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Los Angeles Times


Los Angeles Times

March 30, 2004

On the Outs, and Loving Every Minute
Why should we care about staying current?

    Betty Rollin;  
Betty Rollin is the author of "First, You Cry" (HarperCollins,1976) and "Last Wish" (Perseus Books, 1985) and a contributing correspondent for PBS.
Editorial Pages Desk

Edition: Home Edition
Section: California
Page: B-13

    Index Terms:

Estimated printed pages:

Article Text:
It's spring and I have a new goal. I am trying to be more "out of it." The very phrase, "out of it," is out of it, so I am off to a good start. The other reason I am optimistic is that, if truth be told, I have been out of it for a while, but I'm just now turning it into something I want to be, instead of something I don't want to be.

  For example, in the past I've felt a bit foolish having never seen the TV shows "The Sopranos" or "Sex and the City" -- the reason being that no matter how well done they were/are alleged to be, they sound trashy to me. I was never inclined to make the acquaintance of mobsters, even those who regularly have their heads shrunk. And I was somehow less than curious to learn about the sex habits of women who wore very high heels. In fact, we don't have HBO, which I know our friends in New York, where we live, think is odd.
I say "we." Yes, my husband is in this with me. Since he is a math

professor, he has had a really good start. I don't know whether you know any mathematicians, but if you mention, say, J.Lo to a mathematician, he is likely to think you are talking about something red that is refrigerated. I know who J.Lo is, but I don't want to know. In fact, she is largely responsible for my new goal because I decided that something is wrong with my life if I know who she is or isn't on the verge of marrying. And it's not just J.Lo. It's everyone in showbiz. I have nothing against them personally. I just feel my head can absorb just so much information and, now that I'm getting older, I'm pickier about what's in there.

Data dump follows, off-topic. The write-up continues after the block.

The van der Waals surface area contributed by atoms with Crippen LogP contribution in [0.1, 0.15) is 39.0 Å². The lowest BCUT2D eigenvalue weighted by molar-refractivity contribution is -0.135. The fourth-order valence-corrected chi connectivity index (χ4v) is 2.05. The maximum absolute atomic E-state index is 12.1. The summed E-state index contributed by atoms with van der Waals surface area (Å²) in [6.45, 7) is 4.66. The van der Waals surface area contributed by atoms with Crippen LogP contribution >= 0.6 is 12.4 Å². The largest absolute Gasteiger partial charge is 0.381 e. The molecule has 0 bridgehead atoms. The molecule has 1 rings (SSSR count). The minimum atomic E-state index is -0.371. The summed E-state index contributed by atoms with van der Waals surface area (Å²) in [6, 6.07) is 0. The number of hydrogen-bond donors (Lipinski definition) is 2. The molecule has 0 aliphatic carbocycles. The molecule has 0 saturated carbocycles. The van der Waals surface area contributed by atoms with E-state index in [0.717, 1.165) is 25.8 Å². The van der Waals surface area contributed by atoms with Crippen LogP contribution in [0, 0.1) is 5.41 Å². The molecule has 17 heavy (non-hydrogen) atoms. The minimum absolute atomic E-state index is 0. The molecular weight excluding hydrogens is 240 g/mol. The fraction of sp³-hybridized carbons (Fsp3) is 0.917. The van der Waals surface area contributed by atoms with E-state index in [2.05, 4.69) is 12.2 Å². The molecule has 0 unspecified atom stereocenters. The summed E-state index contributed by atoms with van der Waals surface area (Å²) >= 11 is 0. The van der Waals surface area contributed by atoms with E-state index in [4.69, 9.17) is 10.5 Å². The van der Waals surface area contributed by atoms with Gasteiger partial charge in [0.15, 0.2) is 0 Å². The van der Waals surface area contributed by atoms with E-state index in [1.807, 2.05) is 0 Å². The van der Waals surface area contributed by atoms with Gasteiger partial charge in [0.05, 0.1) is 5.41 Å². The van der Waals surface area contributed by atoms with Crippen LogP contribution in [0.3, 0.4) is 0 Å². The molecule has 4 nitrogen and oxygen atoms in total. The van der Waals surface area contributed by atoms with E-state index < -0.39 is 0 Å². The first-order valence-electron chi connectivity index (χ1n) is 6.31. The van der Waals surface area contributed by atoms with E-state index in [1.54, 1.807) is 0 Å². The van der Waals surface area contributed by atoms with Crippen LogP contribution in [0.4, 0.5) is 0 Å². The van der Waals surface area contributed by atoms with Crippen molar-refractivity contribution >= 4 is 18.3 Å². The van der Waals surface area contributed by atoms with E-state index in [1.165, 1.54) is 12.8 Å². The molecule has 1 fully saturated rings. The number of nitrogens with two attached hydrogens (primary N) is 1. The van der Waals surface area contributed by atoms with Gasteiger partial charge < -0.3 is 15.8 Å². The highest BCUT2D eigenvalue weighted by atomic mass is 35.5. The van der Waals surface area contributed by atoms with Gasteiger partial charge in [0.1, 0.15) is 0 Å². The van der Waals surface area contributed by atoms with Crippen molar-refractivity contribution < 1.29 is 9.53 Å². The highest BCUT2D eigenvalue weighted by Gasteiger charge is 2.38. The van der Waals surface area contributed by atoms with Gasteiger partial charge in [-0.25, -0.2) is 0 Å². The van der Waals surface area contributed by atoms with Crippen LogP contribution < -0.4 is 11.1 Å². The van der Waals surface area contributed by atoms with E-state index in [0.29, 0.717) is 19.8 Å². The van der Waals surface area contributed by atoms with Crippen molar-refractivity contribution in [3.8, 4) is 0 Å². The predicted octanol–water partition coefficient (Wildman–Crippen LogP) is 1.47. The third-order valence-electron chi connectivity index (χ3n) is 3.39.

I confess I got somewhat hooked by the "Who Wants to Be a Millionaire" show on TV (which may be "in it" in some social worlds but is wildly out of it in mine), but we have never seen "Friends," "Everybody Loves Raymond" or any of those other people everyone loves. Nor have we seen any of those reality shows, except once for five minutes. I don't know about you, but my life is too short for even five minutes of Donald Trump.

  We do go to the movies now and then and have a nice time. But that's because we don't see any of the movies you're supposed to see. I saw previews of some of the Oscar winners, for example -- and, although they seemed awfully well done, they looked upsetting.

  My husband and I are also united on the sports front. He has a passing interest in University of Wisconsin football games -- his alma mater -- but there it ends. I have never been to a professional game -- not football, not basketball, not baseball. I've noticed we can get away with virtually zero interest in sports in New York, but not in the rest of the country, where you run the risk of not only being out of it but being thought weird and snooty.

  This is not only about show business and sports, however. (I may be about to lose you here.) We don't have a car. Partly that's because of living in New York, but not entirely, because many